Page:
Now that I finally found the correct size wheel for the front, I ordered a pair of the CST Hyper Zeros from JDM Distro in Ireland. They were very easy to deal with, and carried the wheels I needed in stock. I placed the order on Monday, and thanks to Air Freight from TNT, I had the wheels in my hands by Friday!

The CST Hyper Zero wheels weigh just over 21 pounds each, which is not bad for a cast wheel. A similar spec Volk forged wheel can weigh as little as 17 pounds each. Those wheels cost around $700 a piece though!

Did I mention this was wheel hell? Even though I ordered the CST wheels in bronze (they were only available in Bronze or Matte Black), they ended up being a much lighter gold color than the Battles. Damn! After going through all this effort to get matching wheels, there was no way I would be satisfied with wheels whose color did not match. Unfortunately (there's that word again!), all wheel refinishers in Chicago will only powder coat the wheels. And of the 6 places I checked with, nobody thought they could match the bronze color. Double Ugg!!

Since powder coating a set of 4 wheels would cost an additional $600, I decided to look for a more cost-effective solution first. I tried to find an off the shelf bronze paint that would match but did not have any luck. Turns out, bronze is a pretty difficult color to match.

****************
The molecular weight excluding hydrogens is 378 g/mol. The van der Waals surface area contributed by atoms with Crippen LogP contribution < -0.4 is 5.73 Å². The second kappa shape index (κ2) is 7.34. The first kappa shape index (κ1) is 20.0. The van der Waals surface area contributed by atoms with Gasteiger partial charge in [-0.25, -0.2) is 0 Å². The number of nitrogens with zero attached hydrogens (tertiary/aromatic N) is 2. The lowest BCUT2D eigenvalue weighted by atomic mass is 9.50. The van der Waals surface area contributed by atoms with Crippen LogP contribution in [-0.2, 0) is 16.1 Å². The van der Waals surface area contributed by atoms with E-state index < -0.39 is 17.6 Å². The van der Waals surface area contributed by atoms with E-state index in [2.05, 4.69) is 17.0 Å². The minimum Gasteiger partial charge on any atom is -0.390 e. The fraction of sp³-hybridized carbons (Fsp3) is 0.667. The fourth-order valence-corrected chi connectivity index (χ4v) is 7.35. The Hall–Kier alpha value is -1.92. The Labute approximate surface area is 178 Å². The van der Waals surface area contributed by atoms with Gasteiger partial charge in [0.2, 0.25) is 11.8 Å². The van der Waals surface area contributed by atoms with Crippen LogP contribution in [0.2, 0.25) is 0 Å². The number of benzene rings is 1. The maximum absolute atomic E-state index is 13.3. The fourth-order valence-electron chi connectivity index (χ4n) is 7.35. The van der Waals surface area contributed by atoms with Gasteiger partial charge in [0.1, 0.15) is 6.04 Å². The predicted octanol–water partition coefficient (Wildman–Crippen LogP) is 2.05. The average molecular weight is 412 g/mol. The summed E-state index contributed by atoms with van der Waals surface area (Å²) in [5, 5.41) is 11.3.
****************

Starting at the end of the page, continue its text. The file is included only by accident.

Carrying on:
I also tried automotive grade paint from the local Napa Auto Parts. I looked through a selection of paint chips until I found a bronze paint color that looked pretty damn close...

My Uncle Jim was able to spray the wheels, which turned out great. Unfortunately (again!) the paint was slightly off by a shade, so we decided to paint all 4 wheels. Triple UGG!!! After the paint dried, we applied a top coat of DupliColor Matte Clear paint for wheels. I liked the matte finish that the original Battle wheels had better than a glossy finish.

Finally... sweet, sweet success! After mounting the tires, I took the car for an alignment at P&L Motorsports in Lisle. Surprisingly, my garage alignment was pretty close and only minor tweaks were necessary to bring the car into OEM alignment specs. At last, I am finally satisfied with how the car sits, and with how the wheels look and fit inside the fenders. Getting the car to this point was a real uphill battle (zing!), but at least the car finally looks and handles like it should. People who don't tune cars will never understand the pain.